From the Monte Carlo Masters and the Barcelona 500, the clay season has been fanning out through Europe to Portugal, Germany and Serbia before it converges again on road to Madrid, Rome and Paris—surely one of the most glamorous swings in the tennis calendar.
The youthful and zesty Rafael Nadal is stealing the headlines wherever his feet hit the red-stuff, and a swathe of young names—Milos Raonic, Alexandr Dolgopolov, Grigor Dimitrov—are attempting to carry their own new stories from hard-court success to clay-court renown.
Amid the brouhaha, though, there has been room for the occasional story about new-but-old faces breaking into the top 10: Mardy Fish and Jurgen Melzer step forward.
And in the space of barely a week, the tour has also quietly welcomed back three 30-somethings from injury, each with their own decade-long story to tell: Juan Carlos Ferrero, Tommy Haas and Fernando Gonzalez.
The upper echelons of the men’s tour, in fact, suggests that 30 is a surprisingly good age in a sport that has come to expect success before a player has barely moved beyond his teenage years. After all, Rafa won three Masters titles and a Major at 18.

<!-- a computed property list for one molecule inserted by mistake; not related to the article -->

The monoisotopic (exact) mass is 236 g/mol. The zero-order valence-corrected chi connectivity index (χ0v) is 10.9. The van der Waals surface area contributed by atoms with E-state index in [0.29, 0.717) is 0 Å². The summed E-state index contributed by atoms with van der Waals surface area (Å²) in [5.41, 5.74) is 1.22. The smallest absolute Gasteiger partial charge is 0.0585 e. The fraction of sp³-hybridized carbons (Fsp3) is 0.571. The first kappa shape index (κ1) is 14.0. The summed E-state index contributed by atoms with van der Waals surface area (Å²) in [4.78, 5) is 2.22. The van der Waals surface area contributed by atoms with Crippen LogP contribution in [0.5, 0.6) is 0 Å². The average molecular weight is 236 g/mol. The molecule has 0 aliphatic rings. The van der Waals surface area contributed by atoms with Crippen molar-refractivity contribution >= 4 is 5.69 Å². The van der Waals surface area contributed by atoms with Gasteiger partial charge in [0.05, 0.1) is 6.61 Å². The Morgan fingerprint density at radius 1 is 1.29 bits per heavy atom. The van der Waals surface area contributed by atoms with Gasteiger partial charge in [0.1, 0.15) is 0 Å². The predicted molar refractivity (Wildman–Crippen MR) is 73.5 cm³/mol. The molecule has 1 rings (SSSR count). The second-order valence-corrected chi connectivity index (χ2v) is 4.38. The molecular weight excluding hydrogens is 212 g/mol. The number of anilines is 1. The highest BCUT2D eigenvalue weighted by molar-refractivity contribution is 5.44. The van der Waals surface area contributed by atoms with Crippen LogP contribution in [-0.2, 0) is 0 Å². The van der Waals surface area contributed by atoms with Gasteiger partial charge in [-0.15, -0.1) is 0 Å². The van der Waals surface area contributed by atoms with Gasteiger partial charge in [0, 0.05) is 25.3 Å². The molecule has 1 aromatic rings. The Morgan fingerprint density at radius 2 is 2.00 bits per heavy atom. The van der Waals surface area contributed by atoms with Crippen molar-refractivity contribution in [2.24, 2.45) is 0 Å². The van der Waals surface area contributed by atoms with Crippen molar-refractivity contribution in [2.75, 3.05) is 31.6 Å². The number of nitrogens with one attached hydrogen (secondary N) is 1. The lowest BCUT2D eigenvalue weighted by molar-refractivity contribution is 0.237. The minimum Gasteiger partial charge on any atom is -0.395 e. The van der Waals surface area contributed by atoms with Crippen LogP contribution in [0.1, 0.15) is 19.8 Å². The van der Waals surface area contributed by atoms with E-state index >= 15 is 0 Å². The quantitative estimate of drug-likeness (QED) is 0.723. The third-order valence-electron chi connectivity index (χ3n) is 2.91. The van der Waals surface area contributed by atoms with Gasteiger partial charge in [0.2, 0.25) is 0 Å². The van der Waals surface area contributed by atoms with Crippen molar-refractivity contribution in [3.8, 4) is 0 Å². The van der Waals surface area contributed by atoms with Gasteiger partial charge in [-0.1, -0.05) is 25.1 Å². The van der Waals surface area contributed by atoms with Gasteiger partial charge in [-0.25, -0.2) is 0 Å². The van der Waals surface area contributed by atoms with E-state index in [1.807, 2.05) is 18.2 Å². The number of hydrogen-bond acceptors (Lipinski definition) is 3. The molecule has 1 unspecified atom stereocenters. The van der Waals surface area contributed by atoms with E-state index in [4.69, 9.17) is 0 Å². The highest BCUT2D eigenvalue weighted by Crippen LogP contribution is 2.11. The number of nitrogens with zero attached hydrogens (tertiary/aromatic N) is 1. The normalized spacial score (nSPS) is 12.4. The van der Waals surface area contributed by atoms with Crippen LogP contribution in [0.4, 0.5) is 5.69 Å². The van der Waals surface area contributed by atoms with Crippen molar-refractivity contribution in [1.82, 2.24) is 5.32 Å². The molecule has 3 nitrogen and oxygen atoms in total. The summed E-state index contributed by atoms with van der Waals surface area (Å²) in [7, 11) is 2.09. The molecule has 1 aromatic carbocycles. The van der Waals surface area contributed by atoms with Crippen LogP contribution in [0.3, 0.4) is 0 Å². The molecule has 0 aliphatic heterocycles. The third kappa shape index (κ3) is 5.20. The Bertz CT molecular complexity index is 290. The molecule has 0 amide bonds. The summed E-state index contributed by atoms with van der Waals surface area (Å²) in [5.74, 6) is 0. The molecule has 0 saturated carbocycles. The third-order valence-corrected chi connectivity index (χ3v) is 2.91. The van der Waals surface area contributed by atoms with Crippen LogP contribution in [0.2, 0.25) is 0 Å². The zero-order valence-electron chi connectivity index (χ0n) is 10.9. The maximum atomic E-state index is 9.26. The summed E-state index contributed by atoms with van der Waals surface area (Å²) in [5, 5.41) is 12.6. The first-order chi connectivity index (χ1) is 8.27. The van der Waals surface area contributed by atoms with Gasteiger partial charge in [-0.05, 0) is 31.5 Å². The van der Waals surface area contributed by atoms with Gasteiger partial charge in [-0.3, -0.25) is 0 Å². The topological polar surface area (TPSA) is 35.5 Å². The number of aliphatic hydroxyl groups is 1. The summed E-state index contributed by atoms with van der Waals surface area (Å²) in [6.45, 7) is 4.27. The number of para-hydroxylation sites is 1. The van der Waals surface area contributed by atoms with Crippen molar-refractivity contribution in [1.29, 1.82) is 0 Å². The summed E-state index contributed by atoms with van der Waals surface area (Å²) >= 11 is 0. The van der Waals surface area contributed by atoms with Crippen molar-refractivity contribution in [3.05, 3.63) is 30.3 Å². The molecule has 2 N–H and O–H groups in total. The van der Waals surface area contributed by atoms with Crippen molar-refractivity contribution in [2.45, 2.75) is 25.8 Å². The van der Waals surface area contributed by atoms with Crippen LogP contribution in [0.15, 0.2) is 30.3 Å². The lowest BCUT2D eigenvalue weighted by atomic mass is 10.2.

Novak Djokovic won his first Masters at 19 and another—and his first Major—at 20. Juan Martin Del Potro reached a Masters final at 19 and the WTFs at 20. He took his first Major before his 21st birthday.
But take a look at the longest, most consistent and arguably the most successful career amongst active players: Roger Federer.
He won his first Masters at 20 but the next at 22; his first Major at 21, another at 22 and the next at 23. And six years on, in his 29th year, he was still winning. And he is not the only one showing that success is not the exclusive prerogative of youth.
Almost a third of the top 100 players are in their 30th year or beyond and, of the four in the top 12, three of them are enjoying some of their best form in the prime of their lives. Take a look.